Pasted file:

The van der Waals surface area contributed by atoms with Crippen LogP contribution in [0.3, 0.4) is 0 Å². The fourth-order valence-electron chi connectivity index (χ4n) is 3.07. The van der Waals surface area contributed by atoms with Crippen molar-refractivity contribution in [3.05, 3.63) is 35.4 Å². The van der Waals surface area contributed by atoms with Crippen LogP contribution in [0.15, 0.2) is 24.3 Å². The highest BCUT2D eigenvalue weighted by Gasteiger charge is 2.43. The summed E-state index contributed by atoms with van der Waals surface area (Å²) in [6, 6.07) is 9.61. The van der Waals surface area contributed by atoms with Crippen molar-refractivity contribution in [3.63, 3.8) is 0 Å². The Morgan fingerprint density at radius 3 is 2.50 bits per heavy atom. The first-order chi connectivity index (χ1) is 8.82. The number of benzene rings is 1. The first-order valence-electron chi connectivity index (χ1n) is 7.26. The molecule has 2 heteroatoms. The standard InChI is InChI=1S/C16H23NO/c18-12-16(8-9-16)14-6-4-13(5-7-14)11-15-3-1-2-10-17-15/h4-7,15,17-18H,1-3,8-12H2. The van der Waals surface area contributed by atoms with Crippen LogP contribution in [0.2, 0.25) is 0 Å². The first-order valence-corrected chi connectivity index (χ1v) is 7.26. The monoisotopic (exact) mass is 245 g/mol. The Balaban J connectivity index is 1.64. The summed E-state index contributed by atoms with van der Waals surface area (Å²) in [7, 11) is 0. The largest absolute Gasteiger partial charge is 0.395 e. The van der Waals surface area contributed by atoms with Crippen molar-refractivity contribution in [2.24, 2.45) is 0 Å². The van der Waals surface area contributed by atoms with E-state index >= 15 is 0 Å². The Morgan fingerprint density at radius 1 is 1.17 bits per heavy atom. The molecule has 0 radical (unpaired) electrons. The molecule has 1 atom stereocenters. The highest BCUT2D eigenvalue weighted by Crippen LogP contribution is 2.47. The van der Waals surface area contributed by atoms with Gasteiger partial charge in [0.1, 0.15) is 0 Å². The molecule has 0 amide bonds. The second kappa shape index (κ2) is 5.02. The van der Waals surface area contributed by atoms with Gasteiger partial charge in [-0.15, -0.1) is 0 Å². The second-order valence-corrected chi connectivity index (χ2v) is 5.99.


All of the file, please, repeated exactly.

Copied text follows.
The van der Waals surface area contributed by atoms with Crippen LogP contribution in [0.3, 0.4) is 0 Å². The fourth-order valence-electron chi connectivity index (χ4n) is 3.07. The van der Waals surface area contributed by atoms with Crippen molar-refractivity contribution in [3.05, 3.63) is 35.4 Å². The van der Waals surface area contributed by atoms with Crippen LogP contribution in [0.15, 0.2) is 24.3 Å². The highest BCUT2D eigenvalue weighted by Gasteiger charge is 2.43. The summed E-state index contributed by atoms with van der Waals surface area (Å²) in [6, 6.07) is 9.61. The van der Waals surface area contributed by atoms with Crippen molar-refractivity contribution in [3.63, 3.8) is 0 Å². The Morgan fingerprint density at radius 3 is 2.50 bits per heavy atom. The first-order chi connectivity index (χ1) is 8.82. The number of benzene rings is 1. The first-order valence-electron chi connectivity index (χ1n) is 7.26. The molecule has 2 heteroatoms. The standard InChI is InChI=1S/C16H23NO/c18-12-16(8-9-16)14-6-4-13(5-7-14)11-15-3-1-2-10-17-15/h4-7,15,17-18H,1-3,8-12H2. The van der Waals surface area contributed by atoms with Crippen LogP contribution in [0.2, 0.25) is 0 Å². The first-order valence-corrected chi connectivity index (χ1v) is 7.26. The monoisotopic (exact) mass is 245 g/mol. The Balaban J connectivity index is 1.64. The summed E-state index contributed by atoms with van der Waals surface area (Å²) in [7, 11) is 0. The largest absolute Gasteiger partial charge is 0.395 e. The van der Waals surface area contributed by atoms with Crippen molar-refractivity contribution in [2.24, 2.45) is 0 Å². The van der Waals surface area contributed by atoms with E-state index >= 15 is 0 Å². The Morgan fingerprint density at radius 1 is 1.17 bits per heavy atom. The molecule has 0 radical (unpaired) electrons. The molecule has 1 atom stereocenters. The highest BCUT2D eigenvalue weighted by Crippen LogP contribution is 2.47. The van der Waals surface area contributed by atoms with Gasteiger partial charge in [0.1, 0.15) is 0 Å². The molecule has 0 amide bonds. The second kappa shape index (κ2) is 5.02. The van der Waals surface area contributed by atoms with Gasteiger partial charge in [-0.15, -0.1) is 0 Å². The second-order valence-corrected chi connectivity index (χ2v) is 5.99.